Austria, Gloria-Film, Horus-Film, 1936, 90 minutes
Scriptwriter: Philipp Lothar Mayring
Director: Carmine Gallone
Director of photography: Franz Planer
Cast: Jan Kiepura, Friedl Czepa, Luli Deste, Theo Lingen, Fritz Imhoff, Anton Pointner
A sign of the times - in the film “Thank You, Madame”, the Polish tenor Jan Kiepura sings Giacomo Puccini's arias in German on the stage of the Vienna Opera House. Cinema, which had only recently begun to speak, became a "polyglot". But the arrival of sound also brought serious economic problems. The war of patents on sound systems resembled a division of Europe. Filmmakers began to look for new material: stories that could only be told in their native language. In 1933 Germany began to boycott films made by non-Aryan filmmakers. For a country where many immigrants and Jews were involved in film production (one only has to take a look at the management of the Tobis-Sascha studio), this meant the loss of a large part of the film market. In response to the boycott for domestic distribution, the "emigrant cinema" (Emigrantenfilm) appears. With the signing of the Rome Protocols (1934), a period of Austrian-Italian co-productions begins, which become the industry’s salvation. Prominent Italian directors Augusto Genina and Carmine Gallone film “Flowers from Nice” and “Thank You, Madame” in Austria.
Gallone is a pioneer of Italian cinema. In the 1910s, he made silent films with the divas Soava Gallone (his wife) and Lida Borelli. The 1926 blockbuster "The Last Days of Pompeii" became a milestone in his early career; for his skill in creating "epics" Gallone would later be called the European DeMille.
To the image of Vienna, Gallone brings Italian authenticity of the image, which since the time of Verism has been based on carefully arranged poverty. The capital, traditionally presented in the "Wiener films" in the form of a holiday city, is shown in his film without a carnival attire. It has unsightly outskirts and neighborhoods destroyed by poverty.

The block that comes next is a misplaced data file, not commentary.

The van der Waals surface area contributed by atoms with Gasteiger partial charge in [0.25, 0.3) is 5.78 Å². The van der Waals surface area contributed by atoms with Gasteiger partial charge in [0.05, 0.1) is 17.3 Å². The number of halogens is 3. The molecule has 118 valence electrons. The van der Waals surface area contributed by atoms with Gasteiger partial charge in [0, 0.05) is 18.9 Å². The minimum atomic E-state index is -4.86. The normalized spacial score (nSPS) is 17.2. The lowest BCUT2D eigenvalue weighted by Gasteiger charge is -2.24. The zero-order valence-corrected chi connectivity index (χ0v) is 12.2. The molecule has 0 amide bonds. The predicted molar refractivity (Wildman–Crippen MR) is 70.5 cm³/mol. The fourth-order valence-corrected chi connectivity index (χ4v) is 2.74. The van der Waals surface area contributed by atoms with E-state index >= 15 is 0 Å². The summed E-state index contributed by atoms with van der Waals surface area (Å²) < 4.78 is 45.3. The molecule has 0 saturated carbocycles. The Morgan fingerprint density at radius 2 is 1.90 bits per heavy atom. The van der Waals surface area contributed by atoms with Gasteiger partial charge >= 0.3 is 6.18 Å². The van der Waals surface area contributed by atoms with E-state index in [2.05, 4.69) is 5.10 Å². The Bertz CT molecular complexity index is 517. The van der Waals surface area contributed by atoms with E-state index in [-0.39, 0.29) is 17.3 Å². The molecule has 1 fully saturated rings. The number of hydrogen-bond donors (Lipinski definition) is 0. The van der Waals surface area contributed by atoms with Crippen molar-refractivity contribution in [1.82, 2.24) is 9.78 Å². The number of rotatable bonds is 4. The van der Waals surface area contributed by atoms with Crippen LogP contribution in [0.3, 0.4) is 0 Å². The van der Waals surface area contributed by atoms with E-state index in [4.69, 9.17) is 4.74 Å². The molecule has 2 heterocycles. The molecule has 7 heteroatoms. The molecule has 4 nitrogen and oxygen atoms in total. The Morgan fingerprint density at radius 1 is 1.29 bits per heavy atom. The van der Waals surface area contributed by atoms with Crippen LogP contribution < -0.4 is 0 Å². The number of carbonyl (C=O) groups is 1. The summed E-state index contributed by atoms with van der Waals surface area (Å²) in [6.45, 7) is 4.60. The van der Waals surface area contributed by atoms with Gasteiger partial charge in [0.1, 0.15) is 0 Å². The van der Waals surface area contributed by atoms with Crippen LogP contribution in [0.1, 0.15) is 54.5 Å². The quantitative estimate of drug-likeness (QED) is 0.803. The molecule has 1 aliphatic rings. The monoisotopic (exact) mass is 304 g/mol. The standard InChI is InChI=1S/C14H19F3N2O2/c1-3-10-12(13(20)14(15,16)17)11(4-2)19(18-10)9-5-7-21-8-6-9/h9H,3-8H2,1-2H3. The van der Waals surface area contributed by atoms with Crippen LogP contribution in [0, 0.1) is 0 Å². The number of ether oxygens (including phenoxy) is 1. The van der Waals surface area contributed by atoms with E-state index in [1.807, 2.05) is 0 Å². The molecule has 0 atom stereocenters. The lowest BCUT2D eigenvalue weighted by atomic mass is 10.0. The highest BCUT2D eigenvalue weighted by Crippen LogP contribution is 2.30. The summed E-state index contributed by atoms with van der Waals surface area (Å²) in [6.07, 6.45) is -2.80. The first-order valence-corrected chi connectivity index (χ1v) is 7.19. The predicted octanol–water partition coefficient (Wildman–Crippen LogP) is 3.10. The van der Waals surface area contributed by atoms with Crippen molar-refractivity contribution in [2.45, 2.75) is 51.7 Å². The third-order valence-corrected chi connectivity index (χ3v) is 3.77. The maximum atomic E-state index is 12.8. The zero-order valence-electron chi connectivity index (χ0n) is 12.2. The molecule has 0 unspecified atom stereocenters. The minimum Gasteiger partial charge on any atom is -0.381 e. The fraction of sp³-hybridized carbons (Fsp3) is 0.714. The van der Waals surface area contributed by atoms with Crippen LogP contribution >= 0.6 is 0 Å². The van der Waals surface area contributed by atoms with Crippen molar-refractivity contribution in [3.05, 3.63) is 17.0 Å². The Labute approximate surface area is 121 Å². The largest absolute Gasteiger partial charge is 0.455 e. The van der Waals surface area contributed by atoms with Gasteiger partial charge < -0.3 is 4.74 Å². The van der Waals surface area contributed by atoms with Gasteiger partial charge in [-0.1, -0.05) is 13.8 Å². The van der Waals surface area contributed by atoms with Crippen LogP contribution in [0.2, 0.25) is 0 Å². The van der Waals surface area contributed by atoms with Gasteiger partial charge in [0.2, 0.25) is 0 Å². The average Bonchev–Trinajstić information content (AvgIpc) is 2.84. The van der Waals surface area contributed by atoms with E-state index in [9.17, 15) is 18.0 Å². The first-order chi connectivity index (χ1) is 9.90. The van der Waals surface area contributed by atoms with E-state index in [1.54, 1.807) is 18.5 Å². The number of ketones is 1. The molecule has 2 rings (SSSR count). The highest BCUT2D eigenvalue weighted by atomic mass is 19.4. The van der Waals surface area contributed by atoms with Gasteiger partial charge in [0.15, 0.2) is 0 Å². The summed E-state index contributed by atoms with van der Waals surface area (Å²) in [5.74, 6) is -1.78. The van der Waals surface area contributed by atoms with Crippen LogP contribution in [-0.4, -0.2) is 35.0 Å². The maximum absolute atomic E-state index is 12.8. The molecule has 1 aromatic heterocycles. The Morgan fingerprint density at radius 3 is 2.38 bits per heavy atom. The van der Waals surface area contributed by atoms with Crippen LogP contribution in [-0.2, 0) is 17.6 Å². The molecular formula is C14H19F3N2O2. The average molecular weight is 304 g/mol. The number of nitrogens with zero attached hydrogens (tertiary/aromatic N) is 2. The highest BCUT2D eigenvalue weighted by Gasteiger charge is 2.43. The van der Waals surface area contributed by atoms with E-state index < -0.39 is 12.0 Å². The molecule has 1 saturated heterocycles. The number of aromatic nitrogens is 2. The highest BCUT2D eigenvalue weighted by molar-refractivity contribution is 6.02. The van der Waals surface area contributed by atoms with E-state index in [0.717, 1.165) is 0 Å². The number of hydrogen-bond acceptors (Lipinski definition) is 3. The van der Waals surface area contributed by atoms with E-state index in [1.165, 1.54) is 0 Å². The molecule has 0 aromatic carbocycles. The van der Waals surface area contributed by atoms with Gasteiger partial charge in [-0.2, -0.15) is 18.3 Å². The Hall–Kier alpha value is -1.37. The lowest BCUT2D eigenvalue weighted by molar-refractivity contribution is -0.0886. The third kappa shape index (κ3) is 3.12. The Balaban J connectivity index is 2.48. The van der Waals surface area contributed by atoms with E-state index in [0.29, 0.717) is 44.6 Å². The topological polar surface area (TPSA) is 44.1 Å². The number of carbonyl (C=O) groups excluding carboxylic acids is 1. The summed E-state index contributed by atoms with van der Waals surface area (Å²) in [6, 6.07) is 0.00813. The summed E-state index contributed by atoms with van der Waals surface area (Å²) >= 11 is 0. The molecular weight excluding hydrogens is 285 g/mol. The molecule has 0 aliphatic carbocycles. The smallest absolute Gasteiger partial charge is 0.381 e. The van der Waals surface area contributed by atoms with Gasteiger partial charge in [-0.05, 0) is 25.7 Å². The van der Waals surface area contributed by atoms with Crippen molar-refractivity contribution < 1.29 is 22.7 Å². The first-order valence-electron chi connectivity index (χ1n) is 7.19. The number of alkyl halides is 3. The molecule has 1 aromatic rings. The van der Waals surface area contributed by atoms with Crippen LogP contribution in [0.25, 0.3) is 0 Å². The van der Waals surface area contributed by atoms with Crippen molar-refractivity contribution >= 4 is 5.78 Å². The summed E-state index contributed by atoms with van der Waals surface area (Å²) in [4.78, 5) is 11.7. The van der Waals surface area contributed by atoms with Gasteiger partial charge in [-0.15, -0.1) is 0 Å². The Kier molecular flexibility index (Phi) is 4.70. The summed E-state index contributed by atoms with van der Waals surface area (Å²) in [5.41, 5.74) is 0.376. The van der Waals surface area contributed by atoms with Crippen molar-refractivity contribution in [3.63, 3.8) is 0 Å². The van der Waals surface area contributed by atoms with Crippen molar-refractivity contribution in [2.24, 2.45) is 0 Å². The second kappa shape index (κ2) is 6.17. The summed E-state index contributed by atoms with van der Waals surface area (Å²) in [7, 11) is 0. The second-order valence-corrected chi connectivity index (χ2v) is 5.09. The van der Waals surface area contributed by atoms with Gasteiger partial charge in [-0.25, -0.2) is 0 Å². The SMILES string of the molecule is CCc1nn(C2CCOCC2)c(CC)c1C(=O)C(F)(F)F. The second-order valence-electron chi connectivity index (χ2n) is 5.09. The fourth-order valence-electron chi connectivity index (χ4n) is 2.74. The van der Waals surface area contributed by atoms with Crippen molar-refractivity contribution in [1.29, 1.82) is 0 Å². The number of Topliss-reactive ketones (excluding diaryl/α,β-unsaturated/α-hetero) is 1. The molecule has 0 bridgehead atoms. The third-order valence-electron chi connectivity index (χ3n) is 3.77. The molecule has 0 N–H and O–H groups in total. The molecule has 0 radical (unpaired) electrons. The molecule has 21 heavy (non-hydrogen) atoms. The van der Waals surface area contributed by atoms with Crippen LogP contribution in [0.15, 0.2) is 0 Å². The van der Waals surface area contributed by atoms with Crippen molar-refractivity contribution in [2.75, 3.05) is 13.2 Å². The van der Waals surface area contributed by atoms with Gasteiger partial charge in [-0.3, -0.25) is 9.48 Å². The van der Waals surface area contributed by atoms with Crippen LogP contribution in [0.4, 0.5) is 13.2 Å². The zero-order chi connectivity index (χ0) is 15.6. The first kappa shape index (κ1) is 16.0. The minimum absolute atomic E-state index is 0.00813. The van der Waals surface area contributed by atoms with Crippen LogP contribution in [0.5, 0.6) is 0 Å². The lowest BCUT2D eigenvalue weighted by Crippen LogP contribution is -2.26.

In “Thank You, Madame”, the character of Jan Kiepura, Toni Kowalski, is a small man from a big city, a taxi driver in love with the flower girl Mizzi (the name Mizzi in German-language literature is given to simpletons). The miracle it “fitted” between a sudden downpour and a bowl of soup. Toni walks into a diner for a free lunch, and accidentally participates in a song contest, and conquers everyone with his talent. But Toni Kowalski does not want to be a star. He prefers to drive a taxi, love Mizzi, and sing in front of a street crowd.
This could be a Hollywood “a star is born”-type success story, but Gallone's main plot is Toni Kowalski's departure from the opera stage. Instead of painted sets, there is a real city behind the singer, instead of the front rows of the orchestra, there is a street crowd in front of him. A street triumph organized by taxi drivers who blocked traffic becomes a performance that overshadows the finest hour on stage.
The main character in the film is the city. An opera singer needs a stage, but for an amateur singer a street is enough. This is a rare example of a film with a “Viennese spirit”, filmed on the real streets of Vienna, not on sets. In the crowd, which in "Wiener films" is usually depersonalized, certain types stand out. Old people and children, the poor, and the rich all listen to Kiepura's songs. He sings from the roof of a car and from a boat. His song sounds on the streets and flows down the Danube.
Carmine Gallone was a talented conformist, which allowed him to make almost opposite things equally well. After the film "Thank you, Madame" he made "Scipio the African" (1937), known primarily for the apocryphal phrase allegedly said by the director: "If Duce does not like this film, I will shoot myself". Mussolini did not like it. But Gallone did not shoot himself. After the war, he will supplement his filmography, consisting of dramas featuring divas, musicals, and peplums, with film operas, acquiring the reputation of a European director who could have become a Hollywood one.
An ordinary Viennese taxi driver, Toni Kowalski, wanders into a diner, where a singing competition is taking place, and decides to take part in it. He is recognized as a maverick, the owner of an amazing voice, and is awarded the victory in the competition. Toni is patronized by an influential socialite.